• Lots of high energy, lightweight food:
  • Meals – breakfast & evening
  • Snacks – as you go, including lunch

Drink

During the expedition

  • Drink plenty.
  • Carry 2 litres per day.

If not using normal drinking water

  • To be safe, water must either be boiled for at least one minute or treated with water purifying tablets (Chlorine Dioxide is the most effective). 
  • It should be taken from a free flowing stream/small river preferably not a pond or loch. Check upstream for 100/150m to make sure there is nothing in the water that could be harmful – dead animals, rubbish, chemicals etc.
  • If in doubt, always treat with tablets rather than boil.

Navigate

  • Use route card, map, compass and watch at all stages.
  • Don’t assume somebody else knows!

Keep your Assessor happy

  • Keep to your route.
  • Keep to time.
  • Shut gates if you open them.
  • Don’t block a gate, stile or path – be polite to other people.
  • No litter!
  • Phones only for emergency, or as a camera.  Don’t use social media!
  • Work on your project.

Enjoy yourselves

  • Chat to each other
  • Make decisions as a group
  • Don’t listen to music etc as you go!
  • Support each other – help to put rucksack on; get someone’s water bottle etc from pack …
  • Take photos and notes of what you see.

Planning the expedition

1. The team must plan and organise the expedition; all members of the team should be able to describe the role they have played in planning.

2. The expedition must have an aim. The aim can be set by the Leader at Bronze level only.

3. All participants must be within the qualifying age of the programme level and at the same Award level (i.e. not have completed the same or higher level of expedition).

4. There must be between four and seven participants in a team (eight for modes of travel which have tandem).

5. The expedition should take place in the recommended environment.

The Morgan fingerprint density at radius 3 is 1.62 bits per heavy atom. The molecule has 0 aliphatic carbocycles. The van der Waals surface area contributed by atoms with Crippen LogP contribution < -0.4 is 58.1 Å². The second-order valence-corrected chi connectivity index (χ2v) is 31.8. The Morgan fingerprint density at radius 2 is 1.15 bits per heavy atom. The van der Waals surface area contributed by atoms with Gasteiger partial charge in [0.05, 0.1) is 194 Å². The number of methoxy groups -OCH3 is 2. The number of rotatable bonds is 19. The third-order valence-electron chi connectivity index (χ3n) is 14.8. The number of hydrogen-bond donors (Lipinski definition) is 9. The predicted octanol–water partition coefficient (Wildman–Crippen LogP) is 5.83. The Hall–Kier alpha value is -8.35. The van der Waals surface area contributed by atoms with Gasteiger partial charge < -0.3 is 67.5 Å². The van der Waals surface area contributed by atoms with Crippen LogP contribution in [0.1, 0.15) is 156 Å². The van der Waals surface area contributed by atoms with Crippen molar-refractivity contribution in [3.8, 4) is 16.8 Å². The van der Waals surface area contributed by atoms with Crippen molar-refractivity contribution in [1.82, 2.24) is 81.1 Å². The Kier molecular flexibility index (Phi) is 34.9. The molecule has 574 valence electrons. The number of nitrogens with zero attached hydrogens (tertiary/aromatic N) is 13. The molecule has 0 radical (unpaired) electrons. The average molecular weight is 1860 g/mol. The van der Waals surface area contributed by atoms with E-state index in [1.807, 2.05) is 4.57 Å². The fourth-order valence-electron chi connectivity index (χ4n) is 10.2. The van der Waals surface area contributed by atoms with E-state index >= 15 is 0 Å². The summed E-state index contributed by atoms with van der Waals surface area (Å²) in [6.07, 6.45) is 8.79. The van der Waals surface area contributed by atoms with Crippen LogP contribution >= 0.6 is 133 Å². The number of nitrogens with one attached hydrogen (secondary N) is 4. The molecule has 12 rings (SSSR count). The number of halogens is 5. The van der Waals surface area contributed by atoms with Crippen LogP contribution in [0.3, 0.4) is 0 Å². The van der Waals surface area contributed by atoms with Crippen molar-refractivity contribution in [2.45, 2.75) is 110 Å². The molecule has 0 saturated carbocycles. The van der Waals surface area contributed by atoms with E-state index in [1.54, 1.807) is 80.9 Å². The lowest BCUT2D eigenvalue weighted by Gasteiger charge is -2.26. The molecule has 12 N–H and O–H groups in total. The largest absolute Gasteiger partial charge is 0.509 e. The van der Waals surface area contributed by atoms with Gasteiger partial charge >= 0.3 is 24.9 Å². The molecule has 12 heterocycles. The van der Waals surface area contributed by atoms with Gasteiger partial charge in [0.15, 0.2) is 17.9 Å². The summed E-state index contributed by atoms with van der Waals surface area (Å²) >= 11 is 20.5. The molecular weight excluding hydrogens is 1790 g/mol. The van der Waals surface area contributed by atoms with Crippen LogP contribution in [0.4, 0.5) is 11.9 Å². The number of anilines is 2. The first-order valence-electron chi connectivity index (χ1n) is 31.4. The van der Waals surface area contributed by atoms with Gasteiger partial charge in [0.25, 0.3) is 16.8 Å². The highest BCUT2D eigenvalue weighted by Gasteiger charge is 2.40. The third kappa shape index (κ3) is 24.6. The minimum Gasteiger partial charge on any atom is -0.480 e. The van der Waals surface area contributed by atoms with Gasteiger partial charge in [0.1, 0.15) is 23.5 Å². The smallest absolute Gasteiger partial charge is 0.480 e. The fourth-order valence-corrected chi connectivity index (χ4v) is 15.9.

Bronze: Expeditions should be in normal rural countryside – familiar and local to groups.
Silver: Expeditions should be in normal rural, open countryside or forest – unfamiliar to groups.
Gold: Expeditions should be in wild country (remote from habitation) which is unfamiliar to groups.

6. Accommodation must be by camping or other simple self-catering accommodation (e.g. camping barns or bunkhouses).

7. The expedition must be of the correct duration and meet the minimum hours of planned activity.

Bronze: A minimum of 2 days, 1 night; 6 hours planned activity each day.
Silver: A minimum of 3 days, 2 nights; 7 hours planned activity each day.
Gold: A minimum of 4 days, 3 nights; 8 hours planned activity each day.

8. All expeditions must be supervised by an adult (the Expedition Supervisor) who is able to accept responsibility for the safety of the team.

9. Assessment must be by an accredited Assessor. At Bronze level only, the Assessor may also be the Expedition Supervisor.

10. Expeditions will usually take place between the end of March and the end of October. They may take place outside this period, if so, non-camping accommodation options should be considered.

Training and practice

11. Participants must be adequately trained to safely undertake a remotely supervised expedition in the environment in which they will be operating.

Bronze: Teams must complete the required training.
Silver: Teams must complete the required training and a practice expedition of a minimum 2 days, 2 nights.
Gold: Teams must complete the required training and a practice expedition of a minimum 2 days, 2 nights.

During the expedition

12. All expeditions must be by the participants’ own physical effort, without motorised or outside assistance. Mobility aids may be used where appropriate to the needs of the participant.

13. All expeditions must be unaccompanied and self-sufficient. The team must be properly equipped, and supervision must be carried out remotely.

14. Teams must possess the necessary physical fitness, first aid and expedition skills required to complete their expedition safely.

15. Groups must adhere to a mobile phone use policy as agreed with their Expedition Supervisor and Assessor. This agreement should also include use of other electronic equipment.

16. Participants must behave responsibly with respect for their team members, Leaders, the public and animals.

17. Groups must understand and adhere to the Countryside /Scottish Outdoor Access, Highway and Water Sports Codes (as appropriate).

18. Participants must plan an appropriate expedition menu, including cooking and eating a substantial hot meal on each day. This is optional on the final day.

Post expedition

19. Participants must actively participate in a debrief with their Assessor at the end of the expedition.

20. At Silver and Gold level, a presentation must be prepared and delivered after the expedition.

You can download a PDF version of the 20 Conditions of the Expedition section here.